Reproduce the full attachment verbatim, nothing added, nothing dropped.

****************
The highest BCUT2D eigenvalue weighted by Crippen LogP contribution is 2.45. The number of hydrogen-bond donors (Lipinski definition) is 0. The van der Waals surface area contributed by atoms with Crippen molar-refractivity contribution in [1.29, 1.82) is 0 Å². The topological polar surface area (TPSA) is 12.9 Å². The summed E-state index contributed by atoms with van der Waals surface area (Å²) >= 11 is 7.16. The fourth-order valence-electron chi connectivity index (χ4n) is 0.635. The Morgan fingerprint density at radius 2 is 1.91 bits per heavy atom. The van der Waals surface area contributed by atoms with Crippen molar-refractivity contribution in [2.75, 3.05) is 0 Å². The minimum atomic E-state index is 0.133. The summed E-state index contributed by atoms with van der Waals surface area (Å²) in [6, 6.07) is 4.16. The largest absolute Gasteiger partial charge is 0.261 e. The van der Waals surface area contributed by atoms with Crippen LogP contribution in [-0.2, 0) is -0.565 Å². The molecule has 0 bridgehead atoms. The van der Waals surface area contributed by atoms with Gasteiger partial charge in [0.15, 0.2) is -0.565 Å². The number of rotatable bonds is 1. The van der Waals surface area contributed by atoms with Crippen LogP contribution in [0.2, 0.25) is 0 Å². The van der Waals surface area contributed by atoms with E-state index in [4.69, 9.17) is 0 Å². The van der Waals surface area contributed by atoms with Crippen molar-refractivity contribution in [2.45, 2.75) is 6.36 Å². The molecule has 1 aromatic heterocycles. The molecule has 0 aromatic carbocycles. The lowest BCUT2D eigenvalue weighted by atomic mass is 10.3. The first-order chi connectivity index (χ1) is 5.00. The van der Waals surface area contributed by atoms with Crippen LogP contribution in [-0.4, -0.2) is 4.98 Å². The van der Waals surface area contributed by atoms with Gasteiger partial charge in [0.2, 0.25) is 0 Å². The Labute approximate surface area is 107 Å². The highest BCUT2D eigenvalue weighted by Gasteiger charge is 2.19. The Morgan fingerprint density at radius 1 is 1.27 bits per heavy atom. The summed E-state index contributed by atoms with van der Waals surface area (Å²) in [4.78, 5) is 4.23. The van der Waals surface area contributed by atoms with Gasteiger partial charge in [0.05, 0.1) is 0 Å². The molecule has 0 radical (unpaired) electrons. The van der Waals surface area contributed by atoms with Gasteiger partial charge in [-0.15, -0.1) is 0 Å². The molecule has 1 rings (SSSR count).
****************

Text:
The highest BCUT2D eigenvalue weighted by Crippen LogP contribution is 2.45. The number of hydrogen-bond donors (Lipinski definition) is 0. The van der Waals surface area contributed by atoms with Crippen molar-refractivity contribution in [1.29, 1.82) is 0 Å². The topological polar surface area (TPSA) is 12.9 Å². The summed E-state index contributed by atoms with van der Waals surface area (Å²) >= 11 is 7.16. The fourth-order valence-electron chi connectivity index (χ4n) is 0.635. The Morgan fingerprint density at radius 2 is 1.91 bits per heavy atom. The van der Waals surface area contributed by atoms with Crippen molar-refractivity contribution in [2.75, 3.05) is 0 Å². The minimum atomic E-state index is 0.133. The summed E-state index contributed by atoms with van der Waals surface area (Å²) in [6, 6.07) is 4.16. The largest absolute Gasteiger partial charge is 0.261 e. The van der Waals surface area contributed by atoms with Crippen LogP contribution in [-0.2, 0) is -0.565 Å². The molecule has 0 bridgehead atoms. The van der Waals surface area contributed by atoms with Gasteiger partial charge in [0.15, 0.2) is -0.565 Å². The number of rotatable bonds is 1. The van der Waals surface area contributed by atoms with Crippen LogP contribution in [0.2, 0.25) is 0 Å². The van der Waals surface area contributed by atoms with E-state index in [4.69, 9.17) is 0 Å². The van der Waals surface area contributed by atoms with Crippen molar-refractivity contribution in [2.45, 2.75) is 6.36 Å². The molecule has 1 aromatic heterocycles. The molecule has 0 aromatic carbocycles. The lowest BCUT2D eigenvalue weighted by atomic mass is 10.3. The first-order chi connectivity index (χ1) is 5.00. The van der Waals surface area contributed by atoms with Crippen LogP contribution in [-0.4, -0.2) is 4.98 Å². The van der Waals surface area contributed by atoms with Gasteiger partial charge in [0.2, 0.25) is 0 Å². The Labute approximate surface area is 107 Å². The highest BCUT2D eigenvalue weighted by Gasteiger charge is 2.19. The Morgan fingerprint density at radius 1 is 1.27 bits per heavy atom. The summed E-state index contributed by atoms with van der Waals surface area (Å²) in [4.78, 5) is 4.23. The van der Waals surface area contributed by atoms with Gasteiger partial charge in [0.05, 0.1) is 0 Å². The molecule has 0 radical (unpaired) electrons. The van der Waals surface area contributed by atoms with Gasteiger partial charge in [-0.15, -0.1) is 0 Å². The molecule has 1 rings (SSSR count).